Turner Fellowship Leads to Sea Change for West Coast Student
BY JOANNE MORICI
Christopher Martinez may be a marine biologist from California, but he didn’t grow up near the ocean. Visalia, his hometown, is a small farming city in the San Joaquin Valley. His family of migrant workers traveled the West picking crops. “Because of their hard work, I was able to pursue my dream,” said Christopher, who earned his PhD in 2014.
That dream was to study biology. Animals and insects always interested Christopher, but when he made the three-and-half-hour trip to the ocean, “I was fascinated by the diversity of ocean life.”
As an undergraduate at the University of California at Santa Barbara, his passion for marine sciences solidified. Christopher became research diver certified and was listed as co-author of a study, published in 2011 in Marine Biology, for his research in French Polynesia.
When Christopher applied to the graduate program at Stony Brook, the School of Marine and Atmospheric Sciences (SoMAS) awarded him a Turner Fellowship.
The W. Burghardt Turner Fellowship helps qualified underrepresented graduate students seeking certain degrees. Since 1987, the Fellowship has graduated more than 400 degree recipients.
The Center for Inclusive Education (CIE), which provides Turner Fellowship funding, became Christopher’s second home. “The CIE offered me a support system and a sense of family,” he said. After losing outside funding, the CIE helped Christopher pay for flounder movement pattern research in Long Island bays.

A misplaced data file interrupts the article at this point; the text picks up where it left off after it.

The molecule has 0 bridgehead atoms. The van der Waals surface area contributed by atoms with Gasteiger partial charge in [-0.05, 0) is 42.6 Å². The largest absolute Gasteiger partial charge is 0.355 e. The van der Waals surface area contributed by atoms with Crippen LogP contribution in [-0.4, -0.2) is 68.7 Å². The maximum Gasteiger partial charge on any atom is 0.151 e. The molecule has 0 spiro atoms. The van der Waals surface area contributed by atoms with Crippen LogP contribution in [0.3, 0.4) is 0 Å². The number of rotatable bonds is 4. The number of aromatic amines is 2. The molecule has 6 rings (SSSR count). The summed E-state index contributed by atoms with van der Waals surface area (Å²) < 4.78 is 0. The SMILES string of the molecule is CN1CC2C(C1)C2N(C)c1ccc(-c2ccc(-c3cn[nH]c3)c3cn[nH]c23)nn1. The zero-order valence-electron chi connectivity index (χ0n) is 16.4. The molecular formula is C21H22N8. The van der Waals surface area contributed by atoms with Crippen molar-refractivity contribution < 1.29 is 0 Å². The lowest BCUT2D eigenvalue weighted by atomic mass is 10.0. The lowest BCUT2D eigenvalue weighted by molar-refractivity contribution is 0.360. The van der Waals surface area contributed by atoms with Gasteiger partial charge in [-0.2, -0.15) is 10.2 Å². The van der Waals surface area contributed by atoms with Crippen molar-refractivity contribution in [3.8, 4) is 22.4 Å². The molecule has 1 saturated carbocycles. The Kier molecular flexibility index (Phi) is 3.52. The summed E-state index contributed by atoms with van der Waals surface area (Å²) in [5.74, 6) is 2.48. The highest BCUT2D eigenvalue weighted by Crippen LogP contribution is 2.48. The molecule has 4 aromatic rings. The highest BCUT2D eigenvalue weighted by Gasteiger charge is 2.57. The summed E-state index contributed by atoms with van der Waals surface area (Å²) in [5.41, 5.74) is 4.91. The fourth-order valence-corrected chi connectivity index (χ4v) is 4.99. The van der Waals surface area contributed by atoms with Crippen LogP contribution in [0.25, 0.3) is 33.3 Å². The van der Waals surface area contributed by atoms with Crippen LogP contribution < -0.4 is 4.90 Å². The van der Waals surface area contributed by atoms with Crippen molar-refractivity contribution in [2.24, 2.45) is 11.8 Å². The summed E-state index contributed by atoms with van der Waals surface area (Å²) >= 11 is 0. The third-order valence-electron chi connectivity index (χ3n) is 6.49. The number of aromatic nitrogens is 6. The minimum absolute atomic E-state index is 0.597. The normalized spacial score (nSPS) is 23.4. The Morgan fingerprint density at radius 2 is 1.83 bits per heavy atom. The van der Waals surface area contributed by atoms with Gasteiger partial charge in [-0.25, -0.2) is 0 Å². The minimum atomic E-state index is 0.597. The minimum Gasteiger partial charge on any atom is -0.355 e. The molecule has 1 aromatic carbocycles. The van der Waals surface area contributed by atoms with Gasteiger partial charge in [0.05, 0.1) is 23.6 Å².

Michael Frisk, associate professor in SoMAS and Christopher’s PhD advisor, helped him redirect his research. “Mike told me to design a project that truly reflected my academic interests,” said Christopher.
After studying geometric morphometrics with Distinguished Professor emeritus F. James Rohlf, Christopher pursued ecological morphology of skates and rays and spatial modeling of marine communities in the Northwest Atlantic with a grant Frisk helped him secure.
“Chris was a very bright, dedicated student,” said Frisk. “He read the literature across disciplines and developed and applied modeling methods to quantify fish communities.”
These skills helped Christopher develop his postdoctoral research proposal and earn dual fellowships with the American Museum of Natural History, where he will take advantage of the Museum’s very large fish collection.
Christopher credits much of his success to Stony Brook. “The overall level of research among faculty and graduate students at Stony Brook is really impressive,” said Christopher. “I’ve had many opportunities at Stony Brook because of its proximity to New York City, specifically the Museum of Natural History.”